The hit television show Blacklist, which debuted on NBC in 2013, has recently piqued interest in coin collecting. The crime thriller follows the enigmatic Raymond “Red” Reddington played expertly by James Spader, a former Navy officer who would become a criminal mastermind, after he voluntary surrenders to the FBI after previously eluding capture for years. Choosing to only work with rookie profiler Elizabeth Keen, played by Megan Boon, the two work to foil criminals and terrorists using his insider knowledge.

You see, Red is a bit of a coin aficionado, and the 100th episode of the series features a rare 1943 cent that he owns that was mistakenly struck in bronze instead of copper. Fun Fact, in 1943, the cent would have actually been struck in steel instead of copper due to wartime efforts.  The bulk of the episode centers on Red, trying to track down the remaining three 1943 cents, only four of which were struck in bronze at the Denver Mint. When the four coins are put together, a map is formed, leading to a secret stash of Federal Reserve notes.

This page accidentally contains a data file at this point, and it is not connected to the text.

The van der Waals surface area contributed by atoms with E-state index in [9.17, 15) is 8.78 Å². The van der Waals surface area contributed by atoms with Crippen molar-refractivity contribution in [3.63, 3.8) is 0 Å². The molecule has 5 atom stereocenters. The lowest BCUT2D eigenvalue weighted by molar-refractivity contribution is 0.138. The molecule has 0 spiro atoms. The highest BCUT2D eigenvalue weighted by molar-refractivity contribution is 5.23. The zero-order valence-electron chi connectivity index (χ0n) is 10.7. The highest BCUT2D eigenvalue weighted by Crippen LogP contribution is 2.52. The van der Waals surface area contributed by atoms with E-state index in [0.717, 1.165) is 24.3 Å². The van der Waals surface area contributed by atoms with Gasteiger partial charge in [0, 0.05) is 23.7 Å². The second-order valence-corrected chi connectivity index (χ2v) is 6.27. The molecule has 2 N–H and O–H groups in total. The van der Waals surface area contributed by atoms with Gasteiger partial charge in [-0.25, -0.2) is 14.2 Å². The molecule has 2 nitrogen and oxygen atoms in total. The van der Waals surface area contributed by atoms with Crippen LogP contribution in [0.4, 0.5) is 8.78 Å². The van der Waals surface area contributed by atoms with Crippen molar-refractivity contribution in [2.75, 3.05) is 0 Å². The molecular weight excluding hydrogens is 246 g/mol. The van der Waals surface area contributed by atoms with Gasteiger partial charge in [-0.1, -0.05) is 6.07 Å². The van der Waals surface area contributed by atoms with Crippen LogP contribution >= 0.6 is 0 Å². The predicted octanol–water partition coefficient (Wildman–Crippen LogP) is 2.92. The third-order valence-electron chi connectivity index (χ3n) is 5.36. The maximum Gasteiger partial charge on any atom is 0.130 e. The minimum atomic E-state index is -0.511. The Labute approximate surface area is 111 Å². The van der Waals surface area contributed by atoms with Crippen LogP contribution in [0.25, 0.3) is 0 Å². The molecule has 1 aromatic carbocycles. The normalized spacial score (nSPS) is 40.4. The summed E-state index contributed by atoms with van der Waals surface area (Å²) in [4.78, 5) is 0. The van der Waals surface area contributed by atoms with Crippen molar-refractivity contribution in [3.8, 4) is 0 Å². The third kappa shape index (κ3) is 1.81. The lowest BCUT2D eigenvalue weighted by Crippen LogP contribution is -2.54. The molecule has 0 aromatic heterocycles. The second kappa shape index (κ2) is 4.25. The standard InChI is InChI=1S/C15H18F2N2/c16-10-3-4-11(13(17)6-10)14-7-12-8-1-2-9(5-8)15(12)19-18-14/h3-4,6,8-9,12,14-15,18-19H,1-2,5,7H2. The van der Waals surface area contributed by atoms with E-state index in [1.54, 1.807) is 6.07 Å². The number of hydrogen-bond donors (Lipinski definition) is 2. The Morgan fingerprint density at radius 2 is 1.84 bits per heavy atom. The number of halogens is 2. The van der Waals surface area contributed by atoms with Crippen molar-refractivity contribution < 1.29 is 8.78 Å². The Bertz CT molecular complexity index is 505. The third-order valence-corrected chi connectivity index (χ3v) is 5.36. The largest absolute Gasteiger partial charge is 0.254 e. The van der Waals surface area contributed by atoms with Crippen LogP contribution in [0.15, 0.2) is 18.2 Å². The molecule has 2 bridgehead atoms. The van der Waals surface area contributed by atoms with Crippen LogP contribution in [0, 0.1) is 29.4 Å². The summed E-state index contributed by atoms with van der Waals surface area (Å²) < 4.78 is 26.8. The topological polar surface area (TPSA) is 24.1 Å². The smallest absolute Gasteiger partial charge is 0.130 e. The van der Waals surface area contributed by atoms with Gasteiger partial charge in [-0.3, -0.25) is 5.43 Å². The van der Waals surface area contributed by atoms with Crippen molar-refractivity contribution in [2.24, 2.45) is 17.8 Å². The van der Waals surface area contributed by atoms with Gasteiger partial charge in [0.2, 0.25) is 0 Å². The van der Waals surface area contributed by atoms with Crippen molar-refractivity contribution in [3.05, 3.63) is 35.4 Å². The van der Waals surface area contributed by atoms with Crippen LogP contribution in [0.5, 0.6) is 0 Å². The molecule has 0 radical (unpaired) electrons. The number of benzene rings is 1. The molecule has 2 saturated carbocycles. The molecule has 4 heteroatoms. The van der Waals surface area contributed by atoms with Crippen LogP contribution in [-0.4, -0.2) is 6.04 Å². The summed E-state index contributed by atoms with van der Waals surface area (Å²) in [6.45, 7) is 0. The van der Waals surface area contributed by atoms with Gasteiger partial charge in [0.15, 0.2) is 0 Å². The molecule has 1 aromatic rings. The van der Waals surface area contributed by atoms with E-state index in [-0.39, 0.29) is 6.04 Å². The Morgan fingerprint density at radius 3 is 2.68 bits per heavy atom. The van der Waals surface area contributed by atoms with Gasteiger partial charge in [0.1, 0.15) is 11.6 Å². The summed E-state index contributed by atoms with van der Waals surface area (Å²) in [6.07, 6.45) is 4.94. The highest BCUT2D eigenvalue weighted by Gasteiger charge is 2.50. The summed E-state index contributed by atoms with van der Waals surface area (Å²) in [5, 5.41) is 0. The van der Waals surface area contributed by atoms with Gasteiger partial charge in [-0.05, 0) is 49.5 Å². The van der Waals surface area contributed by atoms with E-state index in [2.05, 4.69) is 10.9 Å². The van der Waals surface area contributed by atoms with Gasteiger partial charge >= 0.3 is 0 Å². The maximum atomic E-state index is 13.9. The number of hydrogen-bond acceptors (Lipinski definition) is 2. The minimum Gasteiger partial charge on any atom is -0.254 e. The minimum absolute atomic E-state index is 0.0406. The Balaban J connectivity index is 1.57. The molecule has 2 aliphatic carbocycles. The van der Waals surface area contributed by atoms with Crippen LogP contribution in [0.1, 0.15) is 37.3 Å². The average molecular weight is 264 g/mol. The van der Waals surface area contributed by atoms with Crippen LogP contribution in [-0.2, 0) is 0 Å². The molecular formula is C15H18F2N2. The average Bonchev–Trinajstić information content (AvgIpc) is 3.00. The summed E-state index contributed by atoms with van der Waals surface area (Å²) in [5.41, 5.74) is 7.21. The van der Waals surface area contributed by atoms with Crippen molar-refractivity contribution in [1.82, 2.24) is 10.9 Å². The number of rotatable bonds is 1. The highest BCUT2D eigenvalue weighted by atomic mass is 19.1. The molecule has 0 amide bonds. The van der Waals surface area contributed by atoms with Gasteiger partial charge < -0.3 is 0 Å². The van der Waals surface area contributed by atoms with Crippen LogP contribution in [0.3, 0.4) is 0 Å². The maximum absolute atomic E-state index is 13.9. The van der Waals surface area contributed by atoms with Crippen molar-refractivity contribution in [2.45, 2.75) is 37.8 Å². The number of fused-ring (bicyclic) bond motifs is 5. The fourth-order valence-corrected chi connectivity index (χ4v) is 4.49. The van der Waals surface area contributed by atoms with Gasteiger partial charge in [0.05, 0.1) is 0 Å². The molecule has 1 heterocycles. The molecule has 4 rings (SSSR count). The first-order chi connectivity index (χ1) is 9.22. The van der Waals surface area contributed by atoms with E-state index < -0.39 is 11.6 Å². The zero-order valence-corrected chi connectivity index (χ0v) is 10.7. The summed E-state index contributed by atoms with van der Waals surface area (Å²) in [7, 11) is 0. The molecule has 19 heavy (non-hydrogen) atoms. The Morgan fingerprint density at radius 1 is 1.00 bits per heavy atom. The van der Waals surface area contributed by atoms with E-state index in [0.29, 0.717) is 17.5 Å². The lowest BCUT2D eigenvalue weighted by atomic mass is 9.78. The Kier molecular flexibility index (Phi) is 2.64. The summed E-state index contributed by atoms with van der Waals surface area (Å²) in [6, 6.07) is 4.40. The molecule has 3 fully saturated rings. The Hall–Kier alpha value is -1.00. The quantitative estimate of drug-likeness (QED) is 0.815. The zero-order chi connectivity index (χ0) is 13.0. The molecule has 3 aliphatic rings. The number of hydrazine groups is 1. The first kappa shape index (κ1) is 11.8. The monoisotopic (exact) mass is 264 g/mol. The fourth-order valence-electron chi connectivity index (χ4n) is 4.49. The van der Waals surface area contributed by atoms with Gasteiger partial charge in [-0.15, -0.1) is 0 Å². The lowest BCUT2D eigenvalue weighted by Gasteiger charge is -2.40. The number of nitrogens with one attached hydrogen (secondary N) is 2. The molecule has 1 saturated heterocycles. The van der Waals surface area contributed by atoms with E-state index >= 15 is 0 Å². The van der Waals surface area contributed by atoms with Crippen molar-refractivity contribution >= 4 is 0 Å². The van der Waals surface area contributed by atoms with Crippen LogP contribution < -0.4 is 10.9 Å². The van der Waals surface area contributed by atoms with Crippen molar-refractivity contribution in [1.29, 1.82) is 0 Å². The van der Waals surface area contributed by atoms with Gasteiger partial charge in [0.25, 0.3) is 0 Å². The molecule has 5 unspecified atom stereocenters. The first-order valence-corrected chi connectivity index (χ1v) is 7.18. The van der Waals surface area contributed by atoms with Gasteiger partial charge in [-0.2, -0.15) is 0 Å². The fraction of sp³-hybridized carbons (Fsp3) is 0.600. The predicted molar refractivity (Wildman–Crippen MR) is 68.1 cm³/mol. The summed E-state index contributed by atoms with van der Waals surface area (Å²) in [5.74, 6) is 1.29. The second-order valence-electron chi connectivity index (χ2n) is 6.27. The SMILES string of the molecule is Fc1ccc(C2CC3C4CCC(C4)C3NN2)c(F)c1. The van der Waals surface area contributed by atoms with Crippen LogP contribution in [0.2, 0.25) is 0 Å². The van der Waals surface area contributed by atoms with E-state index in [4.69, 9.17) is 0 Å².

While some of the backstory is not entirely accurate, the episode does provide a fun example of rare coins and some of the extremely low mintages that exist out there.